Real Estate Mogul Launches Crowdfund to Revitalize Urban Areas, Raises Millions in Week

Hustler-turned-real estate mogul Jay Morrison is determined to combat gentrification and revitalize urban communities nationwide with his Tulsa Real Estate Fund. So far, more than $10 million has been invested into the effort via a crowdfund, which launched earlier this month.

For a minimum investment of $500 (which buys 10 shares of the fund), working-class people/non-accredited investors have the opportunity to become equity partners. Each investor will reportedly receive an 8% preferred return annually and 50% of profits generated from funded real estate projects.

​Tulsa Real Estate Fund is the first African-American-owned SEC qualified Tier II crowdfund in history, according to a Tulsa Real Estate Fund press release

“Tulsa Real Estate Fund is the perfect economic vehicle for the urban community to collectively pool its more than $1.3 trillion in spending power to effectively control and revitalize our neighborhoods,” said Morrison in the press release. “With the current tone in Washington, D.C., urban neighborhoods across the country will not have control of their dollars, real estate or small businesses for the foreseeable future. As a result, urban neighborhoods [nationwide] are being redeveloped by individuals who do not have the best interests of the community in mind, which often leads to the displacement of longtime residents due to increased property values, thus making the cost of housing in our communities unaffordable.”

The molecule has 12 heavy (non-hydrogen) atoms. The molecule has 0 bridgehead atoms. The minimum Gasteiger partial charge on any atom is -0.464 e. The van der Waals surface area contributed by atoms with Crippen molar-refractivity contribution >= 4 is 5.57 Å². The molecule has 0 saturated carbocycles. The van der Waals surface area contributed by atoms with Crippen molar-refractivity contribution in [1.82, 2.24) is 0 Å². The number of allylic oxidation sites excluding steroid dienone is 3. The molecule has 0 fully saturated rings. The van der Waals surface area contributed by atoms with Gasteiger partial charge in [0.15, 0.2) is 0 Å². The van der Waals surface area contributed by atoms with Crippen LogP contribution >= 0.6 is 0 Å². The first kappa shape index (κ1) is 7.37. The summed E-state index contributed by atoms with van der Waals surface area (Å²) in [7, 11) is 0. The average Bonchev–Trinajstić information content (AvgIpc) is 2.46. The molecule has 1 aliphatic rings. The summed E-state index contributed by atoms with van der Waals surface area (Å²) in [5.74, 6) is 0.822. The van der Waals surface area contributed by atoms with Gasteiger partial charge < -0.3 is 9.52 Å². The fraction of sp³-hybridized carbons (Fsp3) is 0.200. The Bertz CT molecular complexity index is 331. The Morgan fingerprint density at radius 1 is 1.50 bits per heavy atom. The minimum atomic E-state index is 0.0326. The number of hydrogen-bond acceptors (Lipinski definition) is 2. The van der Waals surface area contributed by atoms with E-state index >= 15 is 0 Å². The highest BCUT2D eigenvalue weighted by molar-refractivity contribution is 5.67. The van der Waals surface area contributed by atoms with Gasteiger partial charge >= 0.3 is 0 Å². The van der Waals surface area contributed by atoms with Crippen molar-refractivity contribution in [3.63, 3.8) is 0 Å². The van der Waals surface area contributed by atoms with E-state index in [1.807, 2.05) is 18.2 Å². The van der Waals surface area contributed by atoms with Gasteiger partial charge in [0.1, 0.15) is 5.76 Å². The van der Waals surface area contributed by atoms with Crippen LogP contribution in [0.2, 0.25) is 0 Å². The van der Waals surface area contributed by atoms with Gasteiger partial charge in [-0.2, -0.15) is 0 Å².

Morrison’s goal with the crowdfund — a Regulation A+ Tier II offering — is to raise $50 million in equity capital. Funding will be used to implement redevelopment projects in economically depressed areas across the country. Efforts being considered include “single family, multi-family, commercial, and agricultural projects,” according to the release. (See video above) 

Judging from the name, the average person could assume the Tulsa Real Estate Fund is an Oklahoma-based initiative. Though that’s not the case, there is a subtle connection.

The fund’s title pays homage to the historical Greenwood neighborhood in Tulsa, Oklahoma, also known as “Black Wall Street.” The area, which boasted a plethora of black-owned homes and successful businesses during the early 20th century, was bombed and massacred by white rioters. The unfortunate event left scores of black people dead, homeless and unemployed. 

With the Tulsa Real Estate Fund, Morrison hopes to reestablish the same type of black economic empowerment that thrived in Tulsa decades ago, but on a larger scale.

“Historically, non-accredited investors have been left on the sidelines for many investment opportunities such as initial public offerings (IPOs) and venture capital,” said Morrison. “Regulation A+ opens the door to these investment opportunities, which will, in effect, allow Black Wall Street to thrive once again, but in more urban communities around the country.”

For more information on the Tulsa Real Estate Fund, visit www.TulsaRealEstateFund.com or call (844) 73-TULSA.

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